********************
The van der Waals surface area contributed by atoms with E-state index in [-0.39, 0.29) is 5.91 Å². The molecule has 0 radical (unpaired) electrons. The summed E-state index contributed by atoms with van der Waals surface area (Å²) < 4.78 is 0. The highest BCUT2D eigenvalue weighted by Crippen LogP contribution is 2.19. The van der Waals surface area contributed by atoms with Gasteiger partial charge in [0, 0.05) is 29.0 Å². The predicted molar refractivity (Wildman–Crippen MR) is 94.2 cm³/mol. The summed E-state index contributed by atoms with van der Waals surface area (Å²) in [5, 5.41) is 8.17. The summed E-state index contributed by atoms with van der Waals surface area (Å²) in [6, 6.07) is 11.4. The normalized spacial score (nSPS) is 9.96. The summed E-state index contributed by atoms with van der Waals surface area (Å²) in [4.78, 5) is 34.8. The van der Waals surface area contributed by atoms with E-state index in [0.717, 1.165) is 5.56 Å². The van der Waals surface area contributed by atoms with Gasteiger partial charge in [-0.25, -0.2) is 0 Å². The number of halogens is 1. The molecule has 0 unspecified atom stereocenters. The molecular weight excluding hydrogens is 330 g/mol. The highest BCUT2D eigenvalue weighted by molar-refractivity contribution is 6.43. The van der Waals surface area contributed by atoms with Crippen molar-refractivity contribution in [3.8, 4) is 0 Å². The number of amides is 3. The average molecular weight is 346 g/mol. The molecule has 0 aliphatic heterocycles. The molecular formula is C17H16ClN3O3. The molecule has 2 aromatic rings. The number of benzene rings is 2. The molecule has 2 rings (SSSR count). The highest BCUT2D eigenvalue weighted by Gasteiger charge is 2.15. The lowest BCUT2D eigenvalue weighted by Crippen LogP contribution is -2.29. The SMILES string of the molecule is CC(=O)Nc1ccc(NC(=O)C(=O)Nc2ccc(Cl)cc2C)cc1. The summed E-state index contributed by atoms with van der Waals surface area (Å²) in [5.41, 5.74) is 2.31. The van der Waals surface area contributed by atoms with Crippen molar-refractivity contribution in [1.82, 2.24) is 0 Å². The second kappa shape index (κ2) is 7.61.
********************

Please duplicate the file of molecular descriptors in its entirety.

The van der Waals surface area contributed by atoms with E-state index in [-0.39, 0.29) is 5.91 Å². The molecule has 0 radical (unpaired) electrons. The summed E-state index contributed by atoms with van der Waals surface area (Å²) < 4.78 is 0. The highest BCUT2D eigenvalue weighted by Crippen LogP contribution is 2.19. The van der Waals surface area contributed by atoms with Gasteiger partial charge in [0, 0.05) is 29.0 Å². The predicted molar refractivity (Wildman–Crippen MR) is 94.2 cm³/mol. The summed E-state index contributed by atoms with van der Waals surface area (Å²) in [5, 5.41) is 8.17. The summed E-state index contributed by atoms with van der Waals surface area (Å²) in [6, 6.07) is 11.4. The normalized spacial score (nSPS) is 9.96. The summed E-state index contributed by atoms with van der Waals surface area (Å²) in [4.78, 5) is 34.8. The van der Waals surface area contributed by atoms with E-state index in [0.717, 1.165) is 5.56 Å². The van der Waals surface area contributed by atoms with Gasteiger partial charge in [-0.25, -0.2) is 0 Å². The number of halogens is 1. The molecule has 0 unspecified atom stereocenters. The molecular weight excluding hydrogens is 330 g/mol. The highest BCUT2D eigenvalue weighted by molar-refractivity contribution is 6.43. The van der Waals surface area contributed by atoms with Crippen molar-refractivity contribution in [3.8, 4) is 0 Å². The number of amides is 3. The average molecular weight is 346 g/mol. The molecule has 0 aliphatic heterocycles. The molecular formula is C17H16ClN3O3. The molecule has 2 aromatic rings. The number of benzene rings is 2. The molecule has 2 rings (SSSR count). The highest BCUT2D eigenvalue weighted by Gasteiger charge is 2.15. The lowest BCUT2D eigenvalue weighted by Crippen LogP contribution is -2.29. The SMILES string of the molecule is CC(=O)Nc1ccc(NC(=O)C(=O)Nc2ccc(Cl)cc2C)cc1. The summed E-state index contributed by atoms with van der Waals surface area (Å²) in [5.41, 5.74) is 2.31. The van der Waals surface area contributed by atoms with Crippen molar-refractivity contribution in [1.82, 2.24) is 0 Å². The second kappa shape index (κ2) is 7.61.